- Type of contract (for example, fixed-price and time-and-materials contracts)
- Contract duration (for example, short-term and long-term contracts)
- Timing of transfer of goods or services (for example, revenue from goods or services transferred to customers at a point in time and revenue from goods or services transferred over time)
- Sales channels (for example, goods sold directly to consumers and goods sold through intermediaries)
This disclosure will require careful consideration as it has the potential to provide a treasure trove of market sensitive information to competitors.
Allowance for expected credit losses may see an uplift in the impairment of receivables expense, as you are expected to group the receivables and apply an expected credit loss rate. This will be particularly tricky if you have a major customer paying unexpectantly late after period end.
Contract assets may only be a reclassification from accrued revenue, but there is the possibility of additional revenue being recognised.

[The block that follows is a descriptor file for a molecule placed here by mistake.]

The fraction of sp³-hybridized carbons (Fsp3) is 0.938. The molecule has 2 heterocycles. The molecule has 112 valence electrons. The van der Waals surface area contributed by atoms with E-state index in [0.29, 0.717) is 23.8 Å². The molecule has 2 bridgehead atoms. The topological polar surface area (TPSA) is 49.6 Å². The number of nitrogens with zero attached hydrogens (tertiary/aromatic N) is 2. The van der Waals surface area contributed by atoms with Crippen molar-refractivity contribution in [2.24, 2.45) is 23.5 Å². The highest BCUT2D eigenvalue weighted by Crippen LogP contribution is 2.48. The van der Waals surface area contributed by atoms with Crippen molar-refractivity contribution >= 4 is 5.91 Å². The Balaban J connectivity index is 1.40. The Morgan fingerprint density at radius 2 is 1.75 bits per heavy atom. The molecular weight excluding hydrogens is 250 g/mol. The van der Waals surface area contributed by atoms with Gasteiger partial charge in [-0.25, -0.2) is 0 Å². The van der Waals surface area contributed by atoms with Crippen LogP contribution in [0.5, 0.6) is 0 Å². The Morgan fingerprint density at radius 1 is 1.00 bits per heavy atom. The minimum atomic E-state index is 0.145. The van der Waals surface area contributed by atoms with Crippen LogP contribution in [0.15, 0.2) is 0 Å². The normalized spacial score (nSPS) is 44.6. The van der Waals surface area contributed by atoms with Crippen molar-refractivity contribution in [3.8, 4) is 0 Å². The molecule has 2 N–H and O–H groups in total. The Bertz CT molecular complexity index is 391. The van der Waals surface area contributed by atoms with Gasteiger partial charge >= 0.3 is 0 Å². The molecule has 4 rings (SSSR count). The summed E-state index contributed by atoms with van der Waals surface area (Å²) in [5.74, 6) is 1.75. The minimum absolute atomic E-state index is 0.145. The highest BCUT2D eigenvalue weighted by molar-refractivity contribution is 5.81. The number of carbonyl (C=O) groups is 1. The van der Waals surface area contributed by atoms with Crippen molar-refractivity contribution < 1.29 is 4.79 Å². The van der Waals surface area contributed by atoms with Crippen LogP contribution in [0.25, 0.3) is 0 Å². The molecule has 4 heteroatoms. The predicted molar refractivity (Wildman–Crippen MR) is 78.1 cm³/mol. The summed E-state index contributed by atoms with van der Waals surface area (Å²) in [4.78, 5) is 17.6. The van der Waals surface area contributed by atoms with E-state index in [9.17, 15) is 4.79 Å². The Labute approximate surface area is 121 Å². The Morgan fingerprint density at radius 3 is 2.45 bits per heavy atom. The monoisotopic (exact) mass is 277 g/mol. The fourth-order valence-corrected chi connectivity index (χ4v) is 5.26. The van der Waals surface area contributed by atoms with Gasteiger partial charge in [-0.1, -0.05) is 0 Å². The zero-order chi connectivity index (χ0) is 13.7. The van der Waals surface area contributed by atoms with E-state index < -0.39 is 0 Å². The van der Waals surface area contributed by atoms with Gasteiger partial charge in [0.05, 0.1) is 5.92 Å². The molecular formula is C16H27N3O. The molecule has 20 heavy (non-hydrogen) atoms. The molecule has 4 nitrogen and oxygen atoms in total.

The capitalisation of customer acquisition costs and customer fulfilment costs will see short-term profits rise (including EBITDA/operating profit) as costs are amortised over the life of the contracts.
Contract liabilities may only be a reclassification from revenue received in advance, deferred revenue and accrued expenses. There is also a new disclosure for unsatisfied performance obligations, whereby you must estimate the period over which this may be recognised as revenue.
The following are some potential trigger points that would suggest that IFRS 9 'Financial Instruments' impacts your Interim Report: